I’m sure a lot of folks remember Mo’ne Davis, who, in 2014 became the first girl to pitch a shutout in the Little League World Series and was also the first African-American girl to play in the LLWS. “Throw like a girl” memes exploded, except now, the phrase was a compliment. Davis went on to be featured on the cover of Sports Illustrated, she won the Best Breakthrough Athlete ESPY, and Time magazine named her one of The 25 Most Influential Teens of 2014, among other honors.
— Little League (@LittleLeague) December 1, 2014
Fast forward six years, and it turns out that Mo’ne Davis is still playing ball. This spring, Davis is a freshman at Hampton University, making her NCAA Division I softball debut on February 8, 2020. She’s not pitching anymore, but rather has become a middle infielder. In her debut, Davis started at second base and went 1-for-3 with a run scored and two RBIs.
As of this post, Davis has a .333 batting average with 8 RBIs and 5 stolen bases through nineteen games.
Davis’s decision to attend Hampton, an historically black school, comes in part due to the aftermath of her LLWS successes. Following the tournament, Davis had the opportunity to meet President Barack Obama and First Lady Michelle Obama. Then in 2015, she took a twenty-three-day Civil Rights barnstorming trip to the South with her Philadelphia youth baseball team, the Anderson Monarchs. The team had the opportunity to travel in a 1947 black-and-white Flxible Clipper bus, the same type of vehicle Negro League players traveled in. They also met with civil rights leader and Congressman John Lewis, who had marched with Martin Luther King Jr. in 1965. After attending predominantly white schools from elementary through high schools, Davis decided to take the opportunity to follow in the footsteps of African-Americans who went before her.
When I heard about the passing of Yordano Ventura, at first I wasn’t sure the headline I saw was accurate or true. A quick Google search proved that it was, and my emotions ran from disbelief to shock, then quickly to sadness. Obviously, I didn’t know Ventura personally, never met him in person, and had he opted to do something with his life other than play baseball, would likely never have heard of him. Even knowing all this, upon reading the news of his death, I couldn’t help but feel a genuine sense of loss. After all, I had watched this young man pitch through some of the best seasons I’ve had the privilege to watch as a Royals fan. In spite of his temper (or maybe because of it), he was a fan favorite in Kansas City, and many of his fans continue to grieve as the week goes on.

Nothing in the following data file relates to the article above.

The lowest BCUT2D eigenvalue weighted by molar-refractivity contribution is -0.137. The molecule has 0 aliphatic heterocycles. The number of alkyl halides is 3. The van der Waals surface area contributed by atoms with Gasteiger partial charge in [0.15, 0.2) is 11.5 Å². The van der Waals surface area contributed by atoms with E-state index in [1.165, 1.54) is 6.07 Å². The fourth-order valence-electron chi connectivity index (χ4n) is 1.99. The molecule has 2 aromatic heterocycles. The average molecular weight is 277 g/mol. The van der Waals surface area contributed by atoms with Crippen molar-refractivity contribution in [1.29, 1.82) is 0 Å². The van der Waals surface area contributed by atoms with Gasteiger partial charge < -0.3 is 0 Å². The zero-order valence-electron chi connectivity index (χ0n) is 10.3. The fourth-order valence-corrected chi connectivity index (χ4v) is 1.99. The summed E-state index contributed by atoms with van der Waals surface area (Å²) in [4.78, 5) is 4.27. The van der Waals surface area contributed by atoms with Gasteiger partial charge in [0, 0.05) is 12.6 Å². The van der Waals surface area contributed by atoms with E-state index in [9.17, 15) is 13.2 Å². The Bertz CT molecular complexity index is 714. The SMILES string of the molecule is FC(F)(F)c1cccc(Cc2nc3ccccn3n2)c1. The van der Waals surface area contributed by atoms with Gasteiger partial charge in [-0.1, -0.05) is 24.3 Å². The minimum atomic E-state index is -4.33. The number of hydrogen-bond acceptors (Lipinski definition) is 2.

It’s one of those events that gets me thinking about baseball, about sports in general, and its role in our world. When the Chicago Cubs visited the White House last week, Barack Obama commented, “Throughout our history, sports has had this power to bring us together even when the country is divided.” The fact that baseball’s popularity grew exponentially following the American Civil War is a testament to this. During both World War I and World War II, baseball became a form of entertainment that provided Americans a much-needed escape from the realities of being a nation at war. Jackie Robinson’s journey into the history books shows that baseball can even impact the social climate of our country.
For me, personally, the world of sports continues to provide a sense of balance and purpose to my day-to-day life. I am a notoriously active person, which helps to offset the forty-plus hours a week I spend sitting at a desk at work. I love the competition of running road races, the challenge of tackling obstacle course races, and the feeling of accomplishment when I have become strong enough to need to go out and buy a new set of dumbbells. In the past, I’ve slid into bases, played tackle football in the backyard with my brothers, and had my ass kicked in martial arts studios. The benefits to my physical and mental health are too numerous to list here (though that might be a worthwhile topic for a future post? We’ll see…). Then, when the workday is done and the chores are finished and the day’s workout is completed, there’s the escape of turning on a Royals game or a Packers game and getting lost in watching others compete while I unwind.
For kids and adults alike, there are organized recreational teams to encourage a sense of community as well as to promote our overall well-being. And, again, we also find community in the teams we root for (or against), and in the time we can spend in watching those teams and players compete. We become so engrossed with these games that we become emotionally involved in them. We sometimes become obsessed. We track our favorite players, we feel anxiety or elation over the performances of our teams, we buy their jerseys and wear caps bearing their logos and we do so with pride. Hell, the Super Bowl has become such a big deal that we throw house parties, complete with booze and a junk food feast, sometimes just so we can watch the commercials.
The death of Yordano Ventura revealed the incredible sense of community among Royals fans. The way my Facebook feed exploded with shock and grief revealed just how profound an impact this one man playing for this one team really had. The tributes in memory of Ventura made at Kauffman Stadium are overflowing onto the parking lot. Baseball, and sports in general, they mean something to us, and they impact us on a deeper level than we oftentimes acknowledge. In a time of tremendous political and social turmoil in our country, maybe it is time for sports, whether it is baseball or football or hockey or whatever, to exercise its power of healing yet again.